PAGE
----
The so-so good one? So be it: Yeongcheong Market has been officially recognized as a market by Seoul Metropolitan Government.

Spoiler: the other piece of news has something to do with another traditional market, Tongin Market.

I know, I know, most of you don't give a fart in a high wind and I fully understand that. But to me it's important, and If you're familiar with this excuse for a blog, you already know that I have a crush for Seoul's markets. Recently, I even mentioned these two in the same (gimbap-ddeokbokki) breath*.

So. What does the Yeongcheon Market recognition mean? This covered street is now a legal entity municipal authorities can deal with, and a priori that's good news: each member becomes stronger and forces can be pooled more easily, so this lively spot might resist more efficiently against potential redevelopments that could mean the end for one of the last remaining 'villages' in the area.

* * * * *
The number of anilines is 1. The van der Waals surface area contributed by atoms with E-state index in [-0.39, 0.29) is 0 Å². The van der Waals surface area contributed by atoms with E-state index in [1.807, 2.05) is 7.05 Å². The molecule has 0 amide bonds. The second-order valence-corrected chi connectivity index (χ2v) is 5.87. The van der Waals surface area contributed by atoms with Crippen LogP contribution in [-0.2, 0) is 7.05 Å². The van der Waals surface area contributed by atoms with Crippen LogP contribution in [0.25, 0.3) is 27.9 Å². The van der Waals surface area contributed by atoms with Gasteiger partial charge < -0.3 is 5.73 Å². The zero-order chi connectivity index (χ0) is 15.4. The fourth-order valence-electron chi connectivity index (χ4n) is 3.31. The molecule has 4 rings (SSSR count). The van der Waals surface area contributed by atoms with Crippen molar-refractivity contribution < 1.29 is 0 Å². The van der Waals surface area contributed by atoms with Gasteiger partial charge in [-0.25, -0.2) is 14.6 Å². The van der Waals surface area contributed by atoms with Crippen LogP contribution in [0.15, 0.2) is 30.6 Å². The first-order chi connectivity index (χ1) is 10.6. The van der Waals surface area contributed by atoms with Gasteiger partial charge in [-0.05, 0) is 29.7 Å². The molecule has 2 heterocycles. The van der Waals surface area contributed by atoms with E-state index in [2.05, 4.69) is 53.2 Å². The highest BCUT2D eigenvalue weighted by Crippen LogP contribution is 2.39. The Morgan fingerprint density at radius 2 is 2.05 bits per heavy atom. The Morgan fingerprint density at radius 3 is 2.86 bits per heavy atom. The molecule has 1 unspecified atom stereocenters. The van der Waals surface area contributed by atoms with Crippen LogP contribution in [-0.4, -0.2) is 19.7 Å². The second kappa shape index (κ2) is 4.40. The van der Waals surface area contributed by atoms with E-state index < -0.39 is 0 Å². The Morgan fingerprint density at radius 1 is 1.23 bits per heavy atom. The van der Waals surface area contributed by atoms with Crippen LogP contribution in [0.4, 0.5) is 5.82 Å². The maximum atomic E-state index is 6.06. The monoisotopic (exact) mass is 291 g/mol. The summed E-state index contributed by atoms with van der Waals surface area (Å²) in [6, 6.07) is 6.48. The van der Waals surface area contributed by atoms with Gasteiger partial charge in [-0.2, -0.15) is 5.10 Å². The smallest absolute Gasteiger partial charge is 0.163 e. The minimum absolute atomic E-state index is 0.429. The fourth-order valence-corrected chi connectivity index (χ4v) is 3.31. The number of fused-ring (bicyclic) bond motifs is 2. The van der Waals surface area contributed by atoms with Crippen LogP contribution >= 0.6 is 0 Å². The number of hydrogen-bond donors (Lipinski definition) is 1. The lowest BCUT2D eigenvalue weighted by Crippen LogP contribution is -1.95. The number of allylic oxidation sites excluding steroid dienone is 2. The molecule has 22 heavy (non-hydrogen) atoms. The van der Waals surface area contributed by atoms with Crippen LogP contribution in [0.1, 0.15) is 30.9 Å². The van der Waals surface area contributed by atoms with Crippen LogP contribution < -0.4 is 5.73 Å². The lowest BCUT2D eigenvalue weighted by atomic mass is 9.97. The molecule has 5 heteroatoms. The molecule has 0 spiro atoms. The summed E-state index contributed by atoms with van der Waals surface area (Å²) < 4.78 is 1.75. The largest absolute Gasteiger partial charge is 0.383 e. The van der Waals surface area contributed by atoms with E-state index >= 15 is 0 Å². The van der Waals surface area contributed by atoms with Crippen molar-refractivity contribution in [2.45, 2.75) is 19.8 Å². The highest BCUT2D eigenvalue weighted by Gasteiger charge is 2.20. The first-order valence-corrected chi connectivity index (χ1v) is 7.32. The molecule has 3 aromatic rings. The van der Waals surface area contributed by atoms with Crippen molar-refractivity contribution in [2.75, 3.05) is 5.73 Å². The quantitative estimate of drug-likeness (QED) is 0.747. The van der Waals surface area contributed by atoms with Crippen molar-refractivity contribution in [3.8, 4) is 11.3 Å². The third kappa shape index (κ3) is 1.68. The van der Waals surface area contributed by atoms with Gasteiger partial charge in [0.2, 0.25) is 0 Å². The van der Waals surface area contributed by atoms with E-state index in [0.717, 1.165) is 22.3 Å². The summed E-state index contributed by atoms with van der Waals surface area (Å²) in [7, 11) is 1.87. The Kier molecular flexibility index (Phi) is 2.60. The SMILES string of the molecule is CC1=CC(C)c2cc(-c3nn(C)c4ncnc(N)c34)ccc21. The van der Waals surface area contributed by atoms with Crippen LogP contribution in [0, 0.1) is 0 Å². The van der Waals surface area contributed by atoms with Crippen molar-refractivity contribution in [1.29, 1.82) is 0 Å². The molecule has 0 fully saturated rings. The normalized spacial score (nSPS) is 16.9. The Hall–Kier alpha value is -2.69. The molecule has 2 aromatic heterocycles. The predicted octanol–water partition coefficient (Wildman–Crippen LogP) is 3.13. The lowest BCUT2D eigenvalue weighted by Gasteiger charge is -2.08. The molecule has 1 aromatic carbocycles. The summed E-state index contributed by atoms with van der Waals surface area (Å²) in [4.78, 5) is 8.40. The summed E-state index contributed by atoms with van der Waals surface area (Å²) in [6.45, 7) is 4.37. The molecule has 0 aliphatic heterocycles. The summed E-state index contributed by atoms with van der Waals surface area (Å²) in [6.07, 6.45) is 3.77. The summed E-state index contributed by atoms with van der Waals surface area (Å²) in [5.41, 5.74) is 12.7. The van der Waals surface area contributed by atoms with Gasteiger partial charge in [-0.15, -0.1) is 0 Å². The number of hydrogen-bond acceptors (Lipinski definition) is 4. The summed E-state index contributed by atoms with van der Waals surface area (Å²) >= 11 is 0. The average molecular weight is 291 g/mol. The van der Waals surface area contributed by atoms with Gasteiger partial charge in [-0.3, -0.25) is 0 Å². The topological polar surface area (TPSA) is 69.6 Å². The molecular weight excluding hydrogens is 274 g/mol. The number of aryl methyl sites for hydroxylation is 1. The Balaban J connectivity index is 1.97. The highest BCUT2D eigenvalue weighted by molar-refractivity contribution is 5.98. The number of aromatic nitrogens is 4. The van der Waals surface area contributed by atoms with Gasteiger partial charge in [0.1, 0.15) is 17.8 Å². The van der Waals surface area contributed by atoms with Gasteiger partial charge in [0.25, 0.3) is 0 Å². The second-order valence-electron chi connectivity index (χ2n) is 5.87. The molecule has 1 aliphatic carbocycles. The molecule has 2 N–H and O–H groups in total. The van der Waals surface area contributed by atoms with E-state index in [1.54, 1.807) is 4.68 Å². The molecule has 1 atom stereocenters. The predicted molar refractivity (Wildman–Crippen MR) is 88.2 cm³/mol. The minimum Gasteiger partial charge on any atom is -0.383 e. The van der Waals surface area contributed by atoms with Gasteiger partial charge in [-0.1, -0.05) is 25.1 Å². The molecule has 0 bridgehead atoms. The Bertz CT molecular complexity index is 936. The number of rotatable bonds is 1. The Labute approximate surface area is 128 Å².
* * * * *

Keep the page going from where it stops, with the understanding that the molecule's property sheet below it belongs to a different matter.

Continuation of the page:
Note that the towers already planned at the Northern entrance (see "Wonjo Ddeokbokki - a.k.a. "Ddeoknimmun"") will be developped as scheduled, but the main entrance should be safe and that's essential for the future : Donuimun New Town will be erected on the other side of Euijuro**, and too many cute places will disappear in the process around Gyonam-dong.

Well. Yeongcheon Market is not exactly "cute". And even after recent improvements it's still a bit dirty. But it does have a soul. And the reason why I'm just so-so pleased by the news is that Yeongcheon Market might be too much 'sanitized' or 'gentrified' for my taste.